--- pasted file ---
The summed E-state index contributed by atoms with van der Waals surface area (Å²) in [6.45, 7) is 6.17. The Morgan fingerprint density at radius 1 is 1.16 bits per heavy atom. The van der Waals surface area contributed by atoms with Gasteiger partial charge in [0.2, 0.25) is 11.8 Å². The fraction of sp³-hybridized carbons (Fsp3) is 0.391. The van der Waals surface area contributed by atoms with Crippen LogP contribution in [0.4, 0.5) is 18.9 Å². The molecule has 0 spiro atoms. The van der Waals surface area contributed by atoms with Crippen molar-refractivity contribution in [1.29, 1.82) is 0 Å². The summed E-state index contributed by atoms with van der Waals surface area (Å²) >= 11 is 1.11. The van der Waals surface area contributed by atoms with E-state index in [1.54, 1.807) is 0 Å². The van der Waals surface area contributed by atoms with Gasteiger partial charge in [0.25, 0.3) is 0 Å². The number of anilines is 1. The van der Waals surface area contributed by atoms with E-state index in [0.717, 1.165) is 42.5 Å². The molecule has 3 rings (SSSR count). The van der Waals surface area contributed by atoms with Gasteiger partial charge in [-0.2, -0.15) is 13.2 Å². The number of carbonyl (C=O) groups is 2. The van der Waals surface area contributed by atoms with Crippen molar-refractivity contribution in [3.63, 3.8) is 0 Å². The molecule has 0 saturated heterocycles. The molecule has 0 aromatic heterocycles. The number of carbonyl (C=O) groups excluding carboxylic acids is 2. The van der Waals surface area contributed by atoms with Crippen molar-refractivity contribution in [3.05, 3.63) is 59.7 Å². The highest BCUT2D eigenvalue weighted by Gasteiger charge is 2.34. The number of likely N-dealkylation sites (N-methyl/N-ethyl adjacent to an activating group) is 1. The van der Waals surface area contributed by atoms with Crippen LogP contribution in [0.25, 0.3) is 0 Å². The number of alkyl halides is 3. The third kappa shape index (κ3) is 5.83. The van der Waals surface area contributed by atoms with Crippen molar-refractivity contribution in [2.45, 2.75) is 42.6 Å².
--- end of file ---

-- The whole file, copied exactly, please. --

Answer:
The summed E-state index contributed by atoms with van der Waals surface area (Å²) in [6.45, 7) is 6.17. The Morgan fingerprint density at radius 1 is 1.16 bits per heavy atom. The van der Waals surface area contributed by atoms with Gasteiger partial charge in [0.2, 0.25) is 11.8 Å². The fraction of sp³-hybridized carbons (Fsp3) is 0.391. The van der Waals surface area contributed by atoms with Crippen LogP contribution in [0.4, 0.5) is 18.9 Å². The molecule has 0 spiro atoms. The van der Waals surface area contributed by atoms with Crippen molar-refractivity contribution in [1.29, 1.82) is 0 Å². The summed E-state index contributed by atoms with van der Waals surface area (Å²) >= 11 is 1.11. The van der Waals surface area contributed by atoms with E-state index in [1.54, 1.807) is 0 Å². The van der Waals surface area contributed by atoms with Gasteiger partial charge in [0.25, 0.3) is 0 Å². The number of anilines is 1. The van der Waals surface area contributed by atoms with E-state index in [0.717, 1.165) is 42.5 Å². The molecule has 3 rings (SSSR count). The van der Waals surface area contributed by atoms with Gasteiger partial charge in [-0.2, -0.15) is 13.2 Å². The number of carbonyl (C=O) groups is 2. The van der Waals surface area contributed by atoms with Crippen molar-refractivity contribution in [3.63, 3.8) is 0 Å². The molecule has 0 saturated heterocycles. The molecule has 0 aromatic heterocycles. The number of carbonyl (C=O) groups excluding carboxylic acids is 2. The van der Waals surface area contributed by atoms with Crippen molar-refractivity contribution in [3.05, 3.63) is 59.7 Å². The highest BCUT2D eigenvalue weighted by Gasteiger charge is 2.34. The number of likely N-dealkylation sites (N-methyl/N-ethyl adjacent to an activating group) is 1. The van der Waals surface area contributed by atoms with Crippen LogP contribution in [0.25, 0.3) is 0 Å². The number of alkyl halides is 3. The third kappa shape index (κ3) is 5.83. The van der Waals surface area contributed by atoms with Crippen molar-refractivity contribution in [2.45, 2.75) is 42.6 Å².